Much of the research done on reiki has focused on the aforementioned Universal Life Force, which practitioners claim forms the basis for all the healing done through reiki, but which science has been unable to verify actually exists.
And yet, if you speak with healers and long-time reiki patients, they’ll tell you that the practice has a profound effect on the mind, body and spirit. So different strokes for different folks, I guess, or as they say in reiki’s homeland of Japan, “十人十色.”
The Experience: I showed up for my first reiki appointment at the home of my healer Marcia Hamelin not knowing anything about what I was about to experience other than what Marcia had told me on the phone, which was “you will definitely walk out feeling something, I guarantee it.” That sentiment alone made me excited, because I was trying to keep an open mind about a practice my extremely logical brain was telling me was bullshit, and because I was truly interested in addressing some of the anxiety bouncing around my head — even if I was addressing it with an unmeasurable energy force, instead of therapy or medication.
Inside Marcia’s living room was a comfortable-looking massage table, replete with a blanket and a pillow. After I removed my shoes and hopped up into a sitting position on the makeshift bed, she began by “clearing” the room and myself of any negative energy with burnt sage, waving the smoldering bundle around my body and making me smell great in the process.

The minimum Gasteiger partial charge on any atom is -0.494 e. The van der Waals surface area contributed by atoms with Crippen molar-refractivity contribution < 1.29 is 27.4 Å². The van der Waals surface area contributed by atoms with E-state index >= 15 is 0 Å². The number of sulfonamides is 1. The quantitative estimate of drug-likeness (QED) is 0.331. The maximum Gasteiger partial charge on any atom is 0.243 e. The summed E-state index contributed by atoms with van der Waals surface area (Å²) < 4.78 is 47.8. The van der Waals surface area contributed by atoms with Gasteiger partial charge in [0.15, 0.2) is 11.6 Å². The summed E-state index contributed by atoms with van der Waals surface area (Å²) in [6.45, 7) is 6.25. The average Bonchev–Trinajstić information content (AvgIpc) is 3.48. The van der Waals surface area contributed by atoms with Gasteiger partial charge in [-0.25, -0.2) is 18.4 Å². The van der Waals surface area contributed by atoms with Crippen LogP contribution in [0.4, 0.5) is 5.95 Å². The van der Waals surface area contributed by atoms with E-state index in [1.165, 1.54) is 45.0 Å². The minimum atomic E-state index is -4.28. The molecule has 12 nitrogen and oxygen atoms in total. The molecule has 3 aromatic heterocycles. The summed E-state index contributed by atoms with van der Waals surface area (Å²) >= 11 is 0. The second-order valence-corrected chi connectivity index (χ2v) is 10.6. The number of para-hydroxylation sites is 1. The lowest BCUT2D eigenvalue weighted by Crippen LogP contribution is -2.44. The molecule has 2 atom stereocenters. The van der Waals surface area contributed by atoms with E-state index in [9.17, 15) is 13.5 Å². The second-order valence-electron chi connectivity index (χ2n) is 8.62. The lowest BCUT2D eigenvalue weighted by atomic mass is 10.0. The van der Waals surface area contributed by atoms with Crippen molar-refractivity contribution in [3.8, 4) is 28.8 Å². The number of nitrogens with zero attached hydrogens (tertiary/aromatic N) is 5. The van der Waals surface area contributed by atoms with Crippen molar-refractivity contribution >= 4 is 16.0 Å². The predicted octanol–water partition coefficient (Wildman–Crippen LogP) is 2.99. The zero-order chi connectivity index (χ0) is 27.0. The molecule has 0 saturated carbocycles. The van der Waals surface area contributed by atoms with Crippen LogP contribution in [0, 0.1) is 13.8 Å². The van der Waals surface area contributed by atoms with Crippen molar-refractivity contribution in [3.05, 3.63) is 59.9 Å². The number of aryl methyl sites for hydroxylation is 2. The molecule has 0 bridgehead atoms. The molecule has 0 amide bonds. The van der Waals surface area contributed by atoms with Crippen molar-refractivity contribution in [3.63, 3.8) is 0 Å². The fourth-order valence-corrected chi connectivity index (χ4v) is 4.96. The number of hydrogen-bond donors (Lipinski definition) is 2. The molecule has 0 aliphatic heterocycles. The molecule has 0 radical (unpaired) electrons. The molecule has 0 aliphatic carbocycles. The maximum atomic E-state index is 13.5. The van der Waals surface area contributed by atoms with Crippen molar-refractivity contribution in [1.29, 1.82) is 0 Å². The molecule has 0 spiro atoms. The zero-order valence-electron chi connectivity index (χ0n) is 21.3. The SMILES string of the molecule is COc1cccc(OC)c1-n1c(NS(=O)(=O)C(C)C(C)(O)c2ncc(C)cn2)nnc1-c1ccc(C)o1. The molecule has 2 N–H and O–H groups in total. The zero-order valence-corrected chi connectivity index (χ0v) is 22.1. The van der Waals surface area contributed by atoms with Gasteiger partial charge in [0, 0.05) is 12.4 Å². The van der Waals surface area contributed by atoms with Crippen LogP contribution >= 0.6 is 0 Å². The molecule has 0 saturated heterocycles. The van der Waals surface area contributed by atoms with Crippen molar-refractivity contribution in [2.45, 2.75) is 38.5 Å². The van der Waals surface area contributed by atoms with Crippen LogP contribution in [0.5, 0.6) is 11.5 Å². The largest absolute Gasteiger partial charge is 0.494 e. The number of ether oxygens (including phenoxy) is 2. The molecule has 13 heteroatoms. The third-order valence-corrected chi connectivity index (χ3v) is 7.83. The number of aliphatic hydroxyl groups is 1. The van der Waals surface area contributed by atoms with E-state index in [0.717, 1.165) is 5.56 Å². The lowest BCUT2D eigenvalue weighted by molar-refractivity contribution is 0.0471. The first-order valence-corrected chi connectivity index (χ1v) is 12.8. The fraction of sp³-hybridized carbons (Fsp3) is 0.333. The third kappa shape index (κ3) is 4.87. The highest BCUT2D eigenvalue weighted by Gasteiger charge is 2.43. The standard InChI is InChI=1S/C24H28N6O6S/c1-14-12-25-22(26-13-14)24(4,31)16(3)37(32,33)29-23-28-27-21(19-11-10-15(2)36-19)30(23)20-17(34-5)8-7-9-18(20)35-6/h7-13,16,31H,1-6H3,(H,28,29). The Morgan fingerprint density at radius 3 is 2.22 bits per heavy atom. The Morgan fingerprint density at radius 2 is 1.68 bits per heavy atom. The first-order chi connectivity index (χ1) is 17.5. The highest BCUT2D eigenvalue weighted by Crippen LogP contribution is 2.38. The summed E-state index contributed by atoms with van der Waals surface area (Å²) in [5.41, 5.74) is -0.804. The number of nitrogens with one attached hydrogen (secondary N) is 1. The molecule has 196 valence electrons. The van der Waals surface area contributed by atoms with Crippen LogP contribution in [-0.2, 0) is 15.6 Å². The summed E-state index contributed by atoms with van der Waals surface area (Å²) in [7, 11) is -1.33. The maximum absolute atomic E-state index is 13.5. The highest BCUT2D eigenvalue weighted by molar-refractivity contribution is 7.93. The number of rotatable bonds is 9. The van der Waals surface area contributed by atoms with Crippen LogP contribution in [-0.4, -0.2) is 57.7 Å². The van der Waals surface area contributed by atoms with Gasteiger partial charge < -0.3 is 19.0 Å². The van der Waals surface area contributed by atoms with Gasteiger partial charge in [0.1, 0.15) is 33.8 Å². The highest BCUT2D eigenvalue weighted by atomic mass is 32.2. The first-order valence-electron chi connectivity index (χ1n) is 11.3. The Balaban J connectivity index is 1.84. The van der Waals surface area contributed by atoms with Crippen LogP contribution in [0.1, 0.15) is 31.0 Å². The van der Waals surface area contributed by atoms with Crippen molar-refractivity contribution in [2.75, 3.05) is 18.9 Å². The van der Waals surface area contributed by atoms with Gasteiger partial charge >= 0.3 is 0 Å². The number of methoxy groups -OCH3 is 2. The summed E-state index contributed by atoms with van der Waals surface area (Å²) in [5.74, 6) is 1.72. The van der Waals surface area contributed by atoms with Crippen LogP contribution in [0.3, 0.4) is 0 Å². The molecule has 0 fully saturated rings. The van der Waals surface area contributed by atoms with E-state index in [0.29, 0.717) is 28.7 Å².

Marcia next explained how reiki works and how the Force is channeled from her hands to my body in order to open any blocked chakras, the status of which was determined by holding a reiki pendulum near each and watching how it moved: If circular and fast, the chakra was open; if slow and straight, the chakra was blocked. Investigating my chakras, Marcia was able to determine that my Crown, Third Eye and Heart chakras were open; my Throat and Solar Plexus chakras needed some work; and my Sacral and Root chakras were blocked. All of which appeared to confirm the fact that I was an enlightened dude with a lot of love in his heart but who was dealing with some feelings of insecurity and a lack of professional agency. Sounds about right!